The state of Wikimedia projects in South African and Africa – Dec 2008

I took a look at the South African language Wikimedia projects again today, to see whether there’s been much progress since May.

Wikipedia – number of articles

Language 1/10/2007 10/11/2007 9/12/2007 1/5/2008 16/12/2008
Afrikaans 8374 8608 8731 9679 11 285
Zulu 107 109 121 141 182
Tsonga 10 16 37 71 150
Swati 56 66 76 116 146
Venda 43 80 101 112 120
Xhosa 66 80 88 100 109
Tswana 40 41 43 66 102
Sotho 43 44 43 53 68
Northern Sotho* 0 0 0 230 301
Ndebele 0 0 0 0 0

* – incubator

The Afrikaans Wikipedia continues to develop well, shooting past the 10 000 milestone, and has a strong community. The quality of the articles tends to be quite high as well, as there’s a preference in the community for quality over quantity.

Otherwise, Tsonga has also had some momentum recently. Last year it was the smallest of the official South African language Wikipedias, while now it’s up to 3rd, and closing in on Zulu.

The Northern Sotho project is still in the Incubator, and not an official project, although it seems to be doing quite well there, and would be second behind Afrikaans if it were an official project. Getting out of incubator status seems unlikely though, as the requirements have changed since the early free-for-all, and an active community, as currently interpreted, seems to set the bar a bit high.

With the low level of activity, statistics can be easily skewed by one or two contributers. The Tsonga Wikipedia has benefited from a particularly active contributor, while the Venda Wikipedia, which was the 3rd South African language to reach the milestone of 100 articles, has seen only 19 new articles in the last year.

Wiktionary – number of entries

Language 9/12/2007 1/5/2008 16/12/2008
Afrikaans 9312 11 168 13 036
Sotho 1381 1383 1383
Tsonga 166 347 347
Zulu 102 102 124
Swati 31 41 46
Tswana 0 0 22
Xhosa 11 11 Closed

The Afrikaans Wiktionary continues to thrive, and a Tswana Wiktionary has sprung, or rather, crawled, into existence, but everything else really has ground to a halt. The Xhosa project has been closed due to lack of activity, and moved to the Incubator.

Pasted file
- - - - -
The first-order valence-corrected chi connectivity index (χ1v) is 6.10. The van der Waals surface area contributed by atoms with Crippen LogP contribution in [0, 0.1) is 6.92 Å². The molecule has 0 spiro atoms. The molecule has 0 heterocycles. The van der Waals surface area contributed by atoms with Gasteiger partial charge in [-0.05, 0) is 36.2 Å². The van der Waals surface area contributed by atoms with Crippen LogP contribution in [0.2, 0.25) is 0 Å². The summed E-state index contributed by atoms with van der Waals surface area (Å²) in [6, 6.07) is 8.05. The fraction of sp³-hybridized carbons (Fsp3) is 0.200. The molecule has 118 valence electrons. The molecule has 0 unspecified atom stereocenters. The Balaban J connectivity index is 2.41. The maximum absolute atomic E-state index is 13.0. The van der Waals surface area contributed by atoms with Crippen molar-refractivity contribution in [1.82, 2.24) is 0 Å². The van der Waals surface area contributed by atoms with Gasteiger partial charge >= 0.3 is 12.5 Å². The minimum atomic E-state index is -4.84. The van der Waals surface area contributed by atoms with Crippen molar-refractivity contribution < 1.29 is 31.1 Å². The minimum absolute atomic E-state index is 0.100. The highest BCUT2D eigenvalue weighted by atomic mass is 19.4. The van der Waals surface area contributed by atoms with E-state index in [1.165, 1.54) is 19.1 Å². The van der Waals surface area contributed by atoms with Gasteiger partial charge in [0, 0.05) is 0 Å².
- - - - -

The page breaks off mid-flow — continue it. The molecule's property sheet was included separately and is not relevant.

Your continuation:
Wikipedia – African languages

Language 1/1/2007 16/12/2008
Afrikaans 6149 11 285
Swahili 2980 7807
Yoruba 517 6246
Amharic 742 3251
Lingala 292 1074

Afrikaans remains the largest African language Wikipedia (and 79th largest overall), remaining comfortably ahead of Swahili. At 2007’s growth rate, Swahili looked likely to pass Afrikaans this year, but 2008 has seen new momentum for Afrikaans. Yoruba though has seen rapid growth, and since Jan 2007, there have been more new articles in Yoruba than in any other African language. Amharic and Lingala are the only other African languages with more than 1000 articles.

It may seem like we’re a long way from achieving the dream of a world in which every single human being can freely share in the sum of all knowledge. But, perhaps, if we consider that of all the many years of human history, just 3 short years ago, an instant between the ticking of the galactic clock, most of these projects didn’t even exist, we’ll realise we’re doing quite well.

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8 thoughts on “The state of Wikimedia projects in South African and Africa – Dec 2008”

  1. WHoops, I should have read more thoroughly. I didn’t see the distinction was “South African languages”, and that there is a subsection for “African languages” that does include Amharic. But now I see it. Please disregard last message.

  2. Nice overview. Please also include localisation of MediaWiki in further analysis. My current observation is that little to no localisation is being done for the above languages (Afrikaans may be an exception, with Yoruba gaining a little speed). In Betawiki (http://translatewiki.net) we facilitate in-wiki localisation that is updated on the Wikimedia farm very quickly.

    We also have an ‘end of year translation rally’ at the moment, so all translators are most welcome!

  3. Thank you for your comments and particularly your comments about the Northern Sotho Wikipedia. I was one of the first promoters of it but due to time constraints, I have not been very active recently. We need also to get far more substance into the articles as many of them at this stage are what in English would be called stubs. This also begs the question of language standardisation and the development of appropriate terminology in the African languages. We need also to develop bilingual corpora which could feed statistical translation engines. Unfortunately the human input to check these translations will still be considerable. Please send me an email so that we can talk further.
    Regards
    Phillip

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